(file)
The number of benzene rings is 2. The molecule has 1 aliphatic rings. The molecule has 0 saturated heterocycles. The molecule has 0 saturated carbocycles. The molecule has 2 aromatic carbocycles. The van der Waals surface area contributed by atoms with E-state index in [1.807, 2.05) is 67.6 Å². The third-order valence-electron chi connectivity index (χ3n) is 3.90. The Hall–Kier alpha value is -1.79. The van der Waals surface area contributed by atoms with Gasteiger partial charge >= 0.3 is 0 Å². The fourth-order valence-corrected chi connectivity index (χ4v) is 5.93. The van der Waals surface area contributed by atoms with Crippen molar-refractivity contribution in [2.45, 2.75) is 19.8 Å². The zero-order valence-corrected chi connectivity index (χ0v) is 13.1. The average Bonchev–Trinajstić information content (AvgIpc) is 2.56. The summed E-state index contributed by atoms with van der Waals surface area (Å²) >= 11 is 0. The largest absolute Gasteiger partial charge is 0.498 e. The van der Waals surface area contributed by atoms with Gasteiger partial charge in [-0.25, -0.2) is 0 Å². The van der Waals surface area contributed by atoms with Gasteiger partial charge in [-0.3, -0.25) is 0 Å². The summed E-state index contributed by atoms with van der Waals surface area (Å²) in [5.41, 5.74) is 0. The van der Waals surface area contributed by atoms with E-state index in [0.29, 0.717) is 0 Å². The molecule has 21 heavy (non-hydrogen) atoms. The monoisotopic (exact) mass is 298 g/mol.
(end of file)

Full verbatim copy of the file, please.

The number of benzene rings is 2. The molecule has 1 aliphatic rings. The molecule has 0 saturated heterocycles. The molecule has 0 saturated carbocycles. The molecule has 2 aromatic carbocycles. The van der Waals surface area contributed by atoms with E-state index in [1.807, 2.05) is 67.6 Å². The third-order valence-electron chi connectivity index (χ3n) is 3.90. The Hall–Kier alpha value is -1.79. The van der Waals surface area contributed by atoms with Gasteiger partial charge >= 0.3 is 0 Å². The fourth-order valence-corrected chi connectivity index (χ4v) is 5.93. The van der Waals surface area contributed by atoms with Crippen molar-refractivity contribution in [2.45, 2.75) is 19.8 Å². The zero-order valence-corrected chi connectivity index (χ0v) is 13.1. The average Bonchev–Trinajstić information content (AvgIpc) is 2.56. The summed E-state index contributed by atoms with van der Waals surface area (Å²) >= 11 is 0. The largest absolute Gasteiger partial charge is 0.498 e. The van der Waals surface area contributed by atoms with Gasteiger partial charge in [-0.25, -0.2) is 0 Å². The van der Waals surface area contributed by atoms with Gasteiger partial charge in [-0.3, -0.25) is 0 Å². The summed E-state index contributed by atoms with van der Waals surface area (Å²) in [5.41, 5.74) is 0. The van der Waals surface area contributed by atoms with E-state index in [0.29, 0.717) is 0 Å². The molecule has 21 heavy (non-hydrogen) atoms. The monoisotopic (exact) mass is 298 g/mol.